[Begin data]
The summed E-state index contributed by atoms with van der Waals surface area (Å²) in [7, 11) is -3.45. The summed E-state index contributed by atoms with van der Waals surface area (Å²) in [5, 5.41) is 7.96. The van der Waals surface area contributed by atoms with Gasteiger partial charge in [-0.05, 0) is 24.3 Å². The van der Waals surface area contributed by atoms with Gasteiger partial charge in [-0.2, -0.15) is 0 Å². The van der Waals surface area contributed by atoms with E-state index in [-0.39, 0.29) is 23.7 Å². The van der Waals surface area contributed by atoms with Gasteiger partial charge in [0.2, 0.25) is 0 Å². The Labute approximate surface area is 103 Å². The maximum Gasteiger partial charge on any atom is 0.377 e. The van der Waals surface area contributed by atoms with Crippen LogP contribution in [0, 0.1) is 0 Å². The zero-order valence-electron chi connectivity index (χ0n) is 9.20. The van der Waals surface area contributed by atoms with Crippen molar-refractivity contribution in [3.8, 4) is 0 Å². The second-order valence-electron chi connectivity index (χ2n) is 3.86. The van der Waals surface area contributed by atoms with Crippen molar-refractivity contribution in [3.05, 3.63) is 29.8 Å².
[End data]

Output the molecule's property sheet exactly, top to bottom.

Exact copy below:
The summed E-state index contributed by atoms with van der Waals surface area (Å²) in [7, 11) is -3.45. The summed E-state index contributed by atoms with van der Waals surface area (Å²) in [5, 5.41) is 7.96. The van der Waals surface area contributed by atoms with Gasteiger partial charge in [-0.05, 0) is 24.3 Å². The van der Waals surface area contributed by atoms with Gasteiger partial charge in [-0.2, -0.15) is 0 Å². The van der Waals surface area contributed by atoms with E-state index in [-0.39, 0.29) is 23.7 Å². The van der Waals surface area contributed by atoms with Gasteiger partial charge in [0.2, 0.25) is 0 Å². The Labute approximate surface area is 103 Å². The maximum Gasteiger partial charge on any atom is 0.377 e. The van der Waals surface area contributed by atoms with Crippen LogP contribution in [0, 0.1) is 0 Å². The zero-order valence-electron chi connectivity index (χ0n) is 9.20. The van der Waals surface area contributed by atoms with Crippen molar-refractivity contribution in [3.8, 4) is 0 Å². The second-order valence-electron chi connectivity index (χ2n) is 3.86. The van der Waals surface area contributed by atoms with Crippen molar-refractivity contribution in [3.05, 3.63) is 29.8 Å².